My friend Steve and I, who happens to be the IT Director for Solaris Hospice, love hiking when we have the opportunity. Luckily, we occasionally find ourselves in Colorado where hiking opportunities abound. Our favorite type of hiking tends to be summit hiking. As it sounds, summit hiking involves following a designated trail to the summit of a mountain. Summit hiking is very often a bittersweet journey. Altitude, steep grades, unstable footing, rocky terrain, weather and more can make parts of the ascent downright miserable. But when you reach the summit, something magical happens.
The obvious joy of reaching the top and gazing out at the amazing view hits first but is by no means the end. As the awe of being on top and all that comes with it settles in, you start to realize that the miserable parts on the way up weren’t so miserable after all. The physical challenge you experienced is no less real but you start to find the appreciation in the ascent itself. The summit is not reached without the difficult journey. You can’t have one without the other. The summit is the goal that keeps you going when it feels like you’re losing a lung, and once reached, the summit is what brings full appreciation of the journey.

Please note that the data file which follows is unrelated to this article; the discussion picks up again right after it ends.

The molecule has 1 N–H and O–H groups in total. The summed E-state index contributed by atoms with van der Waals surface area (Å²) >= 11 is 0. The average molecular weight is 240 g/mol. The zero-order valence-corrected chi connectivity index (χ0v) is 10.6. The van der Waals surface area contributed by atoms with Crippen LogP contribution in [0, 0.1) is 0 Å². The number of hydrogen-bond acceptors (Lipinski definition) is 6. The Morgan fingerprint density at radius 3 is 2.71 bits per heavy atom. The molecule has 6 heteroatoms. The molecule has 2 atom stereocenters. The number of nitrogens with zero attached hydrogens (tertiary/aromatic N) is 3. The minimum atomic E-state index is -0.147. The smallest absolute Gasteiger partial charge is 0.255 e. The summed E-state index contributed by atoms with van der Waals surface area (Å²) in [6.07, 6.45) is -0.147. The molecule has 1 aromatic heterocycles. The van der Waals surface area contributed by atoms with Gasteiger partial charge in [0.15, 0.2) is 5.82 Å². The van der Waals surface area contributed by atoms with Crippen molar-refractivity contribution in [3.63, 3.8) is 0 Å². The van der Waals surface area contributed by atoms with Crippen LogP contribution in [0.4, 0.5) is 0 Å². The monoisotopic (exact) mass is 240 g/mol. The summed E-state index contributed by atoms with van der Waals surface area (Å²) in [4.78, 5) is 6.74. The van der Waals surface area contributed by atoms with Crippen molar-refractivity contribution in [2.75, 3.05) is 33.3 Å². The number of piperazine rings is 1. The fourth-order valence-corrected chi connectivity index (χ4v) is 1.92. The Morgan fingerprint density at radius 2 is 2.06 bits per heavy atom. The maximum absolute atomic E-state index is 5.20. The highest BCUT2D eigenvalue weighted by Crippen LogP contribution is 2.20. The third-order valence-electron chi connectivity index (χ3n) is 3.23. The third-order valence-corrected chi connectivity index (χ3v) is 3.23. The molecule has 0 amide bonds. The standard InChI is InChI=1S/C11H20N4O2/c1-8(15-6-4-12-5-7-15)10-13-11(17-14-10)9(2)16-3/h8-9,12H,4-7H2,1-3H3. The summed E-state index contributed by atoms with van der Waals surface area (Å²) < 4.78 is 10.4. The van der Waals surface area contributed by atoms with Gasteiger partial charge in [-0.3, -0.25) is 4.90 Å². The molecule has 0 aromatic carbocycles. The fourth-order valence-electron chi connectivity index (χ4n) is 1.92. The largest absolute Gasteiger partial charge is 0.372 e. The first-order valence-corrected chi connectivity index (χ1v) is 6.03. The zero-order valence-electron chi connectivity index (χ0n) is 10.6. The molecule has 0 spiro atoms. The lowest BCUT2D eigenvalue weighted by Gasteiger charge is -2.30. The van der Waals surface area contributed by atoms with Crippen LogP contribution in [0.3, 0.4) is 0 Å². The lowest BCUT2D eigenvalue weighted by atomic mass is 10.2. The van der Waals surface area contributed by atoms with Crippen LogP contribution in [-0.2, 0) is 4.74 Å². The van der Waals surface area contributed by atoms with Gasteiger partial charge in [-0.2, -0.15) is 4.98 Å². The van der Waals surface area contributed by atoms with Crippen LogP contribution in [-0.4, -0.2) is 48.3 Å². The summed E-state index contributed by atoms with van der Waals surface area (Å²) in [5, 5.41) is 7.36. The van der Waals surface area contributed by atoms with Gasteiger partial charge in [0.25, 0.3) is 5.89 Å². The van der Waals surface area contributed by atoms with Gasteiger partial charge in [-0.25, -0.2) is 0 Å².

Anyone who has worked in hospice care for any amount of time knows it can be physically tiring and emotionally taxing. In many ways, hospice care is like summit hiking. The goal of the hospice caregiver is to help the patient reach the twin peaks of comfort and dignity. This of course involves a journey that includes the unstable footing of disease, the rocky terrain of pain and symptoms and the sometimes stormy weather of family dynamics. It can become difficult to keep pushing for the summit.
This is where you discover that, like summit hiking, hospice care is best done with others. Pushing for a summit alone is much more difficult than doing so with even just one other person. Thankfully, hospice care is delivered in a team setting. Different team members act as guides for the patient and family at different times, and in turn provide support and relief for each other. The joy of reaching the summit with the patient sets in and only then is the true beauty of the journey revealed.
We’d love to hear from other providers and hospice caregivers. How do you and your team support each other?